Articles in the Category Fly Casting

Sensitivity in a Fly Rod — Two Very Different Ways

How much can we feel the fly at the end of the line? And how well does the fly rod transmit the flex to the angler? These are two very different kinds of sensitivity.

Why I Hate the Water Haul Cast

I don’t like using a rig that forces me into a water haul as my only option. I’m happy to use the water haul as the occasional problem solver, but for day-to-day casting, no thanks.

Don’t Hate Split Shot — Have a System (with VIDEO)

You need the right tools, the right shot and the right methods for using all of it. None of this is complicated, but simplicity in fishing is often elusive, until time on the water eventually reveals what is best. Honestly, I believe there’s no better way to carry and use split shot than what is shown here . . .

The Hard Truth About Why You Can’t See Your Dry Fly

“Your first job is to find some accuracy. You’ll see the fly every time, once you can hit your targets.” I nodded at the fly again. “There’s enough visibility built into that fly that you can find it quickly, as long as the fly lands where you’re looking . . .”

(VIDEO) Fly Fishing the Mono Rig — Casting vs Lobbing

(VIDEO) Fly Fishing the Mono Rig — Casting vs Lobbing

Turnover is the fundamental difference between spin casting and fly casting. And all good fly casts, with fly line or otherwise, allow the line/leader to turnover in the air and then hit the water. That’s the difference between casting and lobbing. Without good turnover, we are simply lobbing the line.

Remember this: lobbing is limiting. And a good casting approach, with great turnover, introduces a wide range of options . . .

Fly Casting — Don’t Reach (with VIDEO)

Fly Casting — Don’t Reach (with VIDEO)

But, what about that pretty magazine pose? What about those videos of nymph fishermen with their arms high and extended, reaching the fly rod out to maximum length? It’s silly. It’s unnecessary. And it won’t last for long.

Reaching is an unsustainable body position at any age. Reaching the arm takes power from the forward cast. And by keeping the elbow in a natural and relaxed position, casting accuracy and delivery options improve dramatically . . .

Podcast: Why It Always Comes Down to Fly Casting —  And What Matters Most — S3-Ep6

Podcast: Why It Always Comes Down to Fly Casting — And What Matters Most — S3-Ep6

It’s fly fishing. So it starts with fly casting. Here’s how to improve accuracy and control over the system with just a few key adjustments.

All fly fishing styles require the same casting fundamentals and the ability to control lengths of line in the air. And we must build casting loops with speed for the line to go anywhere . . .

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False Casting is a Waste of Time

False Casting is a Waste of Time

There are no flying fish in Montana, not in Pennsylvania, and not anywhere. Norman Maclean’s line in A River Runs Through It sums this up:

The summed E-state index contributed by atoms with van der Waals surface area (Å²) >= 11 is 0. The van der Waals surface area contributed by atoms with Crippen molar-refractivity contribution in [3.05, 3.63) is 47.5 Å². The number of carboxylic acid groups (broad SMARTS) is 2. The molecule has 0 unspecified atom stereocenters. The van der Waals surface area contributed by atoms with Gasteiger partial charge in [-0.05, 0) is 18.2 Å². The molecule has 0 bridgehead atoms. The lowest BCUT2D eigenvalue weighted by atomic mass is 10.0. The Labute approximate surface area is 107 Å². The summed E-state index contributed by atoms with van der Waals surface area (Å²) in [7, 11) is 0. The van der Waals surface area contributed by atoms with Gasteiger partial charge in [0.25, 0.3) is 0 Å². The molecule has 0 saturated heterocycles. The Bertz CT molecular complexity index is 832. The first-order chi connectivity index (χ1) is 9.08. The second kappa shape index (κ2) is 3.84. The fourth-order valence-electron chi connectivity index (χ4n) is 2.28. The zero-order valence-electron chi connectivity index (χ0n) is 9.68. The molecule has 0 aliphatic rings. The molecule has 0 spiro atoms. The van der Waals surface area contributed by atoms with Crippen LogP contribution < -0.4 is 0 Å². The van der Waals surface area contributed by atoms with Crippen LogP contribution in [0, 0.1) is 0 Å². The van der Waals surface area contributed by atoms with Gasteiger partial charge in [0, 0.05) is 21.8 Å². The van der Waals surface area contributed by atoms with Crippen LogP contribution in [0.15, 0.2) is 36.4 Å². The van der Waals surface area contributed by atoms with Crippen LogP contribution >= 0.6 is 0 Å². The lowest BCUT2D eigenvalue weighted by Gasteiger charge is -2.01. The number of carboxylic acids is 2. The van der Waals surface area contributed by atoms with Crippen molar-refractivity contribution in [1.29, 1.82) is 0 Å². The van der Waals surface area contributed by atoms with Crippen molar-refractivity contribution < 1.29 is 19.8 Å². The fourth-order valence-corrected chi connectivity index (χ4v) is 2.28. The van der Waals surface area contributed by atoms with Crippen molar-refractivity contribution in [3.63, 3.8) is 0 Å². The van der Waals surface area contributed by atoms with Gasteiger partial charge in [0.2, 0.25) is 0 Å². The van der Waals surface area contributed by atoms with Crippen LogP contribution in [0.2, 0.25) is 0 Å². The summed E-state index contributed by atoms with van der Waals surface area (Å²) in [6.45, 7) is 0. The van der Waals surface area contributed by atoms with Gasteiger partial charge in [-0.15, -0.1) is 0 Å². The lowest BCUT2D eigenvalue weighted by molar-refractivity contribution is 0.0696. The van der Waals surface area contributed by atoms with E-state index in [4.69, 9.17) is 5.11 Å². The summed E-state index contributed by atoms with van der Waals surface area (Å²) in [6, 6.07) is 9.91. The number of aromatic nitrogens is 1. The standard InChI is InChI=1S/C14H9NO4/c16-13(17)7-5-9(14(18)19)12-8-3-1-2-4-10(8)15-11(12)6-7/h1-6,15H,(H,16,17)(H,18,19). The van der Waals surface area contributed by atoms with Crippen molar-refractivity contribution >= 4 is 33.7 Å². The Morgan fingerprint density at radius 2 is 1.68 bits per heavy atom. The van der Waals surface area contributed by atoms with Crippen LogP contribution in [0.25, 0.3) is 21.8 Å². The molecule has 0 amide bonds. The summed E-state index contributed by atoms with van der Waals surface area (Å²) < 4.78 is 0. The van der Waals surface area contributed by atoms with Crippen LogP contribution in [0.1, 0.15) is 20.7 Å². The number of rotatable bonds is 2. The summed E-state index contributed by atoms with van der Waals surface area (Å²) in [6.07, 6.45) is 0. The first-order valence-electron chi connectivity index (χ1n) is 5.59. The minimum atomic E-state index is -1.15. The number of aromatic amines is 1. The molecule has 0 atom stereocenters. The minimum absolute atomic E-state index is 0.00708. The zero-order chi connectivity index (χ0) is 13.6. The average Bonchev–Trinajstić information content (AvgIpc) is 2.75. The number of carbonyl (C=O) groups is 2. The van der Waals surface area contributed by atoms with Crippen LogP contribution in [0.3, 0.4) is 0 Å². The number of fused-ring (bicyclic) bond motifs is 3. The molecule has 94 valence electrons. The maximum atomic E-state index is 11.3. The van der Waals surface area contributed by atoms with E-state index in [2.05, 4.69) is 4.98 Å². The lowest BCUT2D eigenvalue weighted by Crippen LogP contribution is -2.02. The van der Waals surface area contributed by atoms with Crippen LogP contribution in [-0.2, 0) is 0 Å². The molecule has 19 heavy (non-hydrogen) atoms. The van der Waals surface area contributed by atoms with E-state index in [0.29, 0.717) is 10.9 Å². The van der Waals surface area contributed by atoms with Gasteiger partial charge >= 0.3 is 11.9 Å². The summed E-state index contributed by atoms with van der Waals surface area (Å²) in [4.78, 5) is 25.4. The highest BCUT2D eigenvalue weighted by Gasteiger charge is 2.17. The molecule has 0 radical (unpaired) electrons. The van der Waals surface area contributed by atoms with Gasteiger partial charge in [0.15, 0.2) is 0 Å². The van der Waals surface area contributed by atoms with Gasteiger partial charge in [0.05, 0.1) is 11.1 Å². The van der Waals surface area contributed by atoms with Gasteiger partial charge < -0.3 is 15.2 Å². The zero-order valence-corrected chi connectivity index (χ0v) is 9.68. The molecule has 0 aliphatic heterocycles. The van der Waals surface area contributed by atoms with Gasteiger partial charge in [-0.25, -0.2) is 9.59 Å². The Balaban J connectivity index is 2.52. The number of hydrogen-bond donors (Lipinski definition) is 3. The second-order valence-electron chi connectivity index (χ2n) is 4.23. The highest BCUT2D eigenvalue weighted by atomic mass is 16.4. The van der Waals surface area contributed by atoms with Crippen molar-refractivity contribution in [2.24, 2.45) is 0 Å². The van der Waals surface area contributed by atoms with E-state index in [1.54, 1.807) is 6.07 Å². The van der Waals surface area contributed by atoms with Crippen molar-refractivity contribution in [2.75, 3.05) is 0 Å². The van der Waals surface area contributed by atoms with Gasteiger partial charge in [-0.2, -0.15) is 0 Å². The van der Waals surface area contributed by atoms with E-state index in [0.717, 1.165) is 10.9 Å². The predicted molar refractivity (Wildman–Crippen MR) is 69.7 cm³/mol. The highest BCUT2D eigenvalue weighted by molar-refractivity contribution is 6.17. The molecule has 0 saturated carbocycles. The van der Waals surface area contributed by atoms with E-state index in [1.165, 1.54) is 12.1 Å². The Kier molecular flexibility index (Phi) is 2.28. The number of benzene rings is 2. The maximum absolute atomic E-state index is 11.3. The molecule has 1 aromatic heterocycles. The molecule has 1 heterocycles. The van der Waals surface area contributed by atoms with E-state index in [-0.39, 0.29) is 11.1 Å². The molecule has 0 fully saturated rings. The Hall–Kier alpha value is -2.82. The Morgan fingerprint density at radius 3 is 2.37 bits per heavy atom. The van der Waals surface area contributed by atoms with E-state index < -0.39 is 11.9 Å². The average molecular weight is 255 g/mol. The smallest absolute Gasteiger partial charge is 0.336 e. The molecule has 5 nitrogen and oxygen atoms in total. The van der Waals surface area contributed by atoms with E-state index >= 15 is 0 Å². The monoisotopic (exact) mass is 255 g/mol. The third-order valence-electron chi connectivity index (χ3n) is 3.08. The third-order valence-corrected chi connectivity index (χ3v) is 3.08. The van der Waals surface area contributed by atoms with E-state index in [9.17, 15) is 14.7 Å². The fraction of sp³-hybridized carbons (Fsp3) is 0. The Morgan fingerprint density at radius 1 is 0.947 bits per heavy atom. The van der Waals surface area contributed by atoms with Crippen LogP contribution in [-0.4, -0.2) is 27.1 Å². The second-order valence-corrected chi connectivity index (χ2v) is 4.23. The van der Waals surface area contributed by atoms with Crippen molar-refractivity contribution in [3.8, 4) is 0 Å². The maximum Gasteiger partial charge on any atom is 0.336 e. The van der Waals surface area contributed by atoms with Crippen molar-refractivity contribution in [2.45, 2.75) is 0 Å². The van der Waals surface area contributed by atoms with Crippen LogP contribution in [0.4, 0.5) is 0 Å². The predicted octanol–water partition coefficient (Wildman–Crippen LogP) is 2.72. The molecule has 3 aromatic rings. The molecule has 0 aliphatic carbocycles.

“One reason Paul caught more fish than anyone else was that he had his flies in the water more than anyone else. “Brother,” he would say, “there are no flying fish in Montana. Out here, you can’t catch fish with your flies in the air.”

And yet, anglers everywhere love the false cast. I daresay most fly fishers spend more time setting up their fly for the next drift than actually drifting it — exactly Paul’s point.

The most effective anglers are the most efficient. So they spend double, triple or a lot more time with their fly FISHING the water instead of casting in the air above it. And inevitably, these anglers catch more trout — a lot more trout . . .

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How To Be A More Accurate Fly Caster

How To Be A More Accurate Fly Caster

Only a small percentage of anglers have the necessary accuracy to tackle the tough situations. And big trout seem to know where to hide from average anglers.

In fact, accuracy is the most important skill an angler can learn. The simple ability to throw a fly in exactly the same place, over and over, with subtle, nuanced differences in the tippet each time, is the most valuable skill for any fisherman . . .

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VIDEO | Streamers on the Mono Rig: Episode 2 — Casting

VIDEO | Streamers on the Mono Rig: Episode 2 — Casting

The Troutbitten video series, Streamers on the Mono Rig continues with Episode Two, covering the unique possibilities and the demands of casting.

Fishing streamers on the Mono Rig offers anglers ultimate control over the direction and action of their flies — all the way through the drift. And while small streamers may need nothing more than a nymphing-style cast, mid-sized and full-sized streamers require a few changes in casting to get the most from the technique . . .

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Turnover

Turnover

In short, turnover gives us freedom to choose what happens with the line that’s tethered to the fly. How does the tippet and leader land? With contact or with slack? And where does it land? In the seam and partnered with the fly, or in an adjacent current? By having mastery of turnover, we dictate the positioning of not just the fly, but the leader itself. And nothing could be more important . . .

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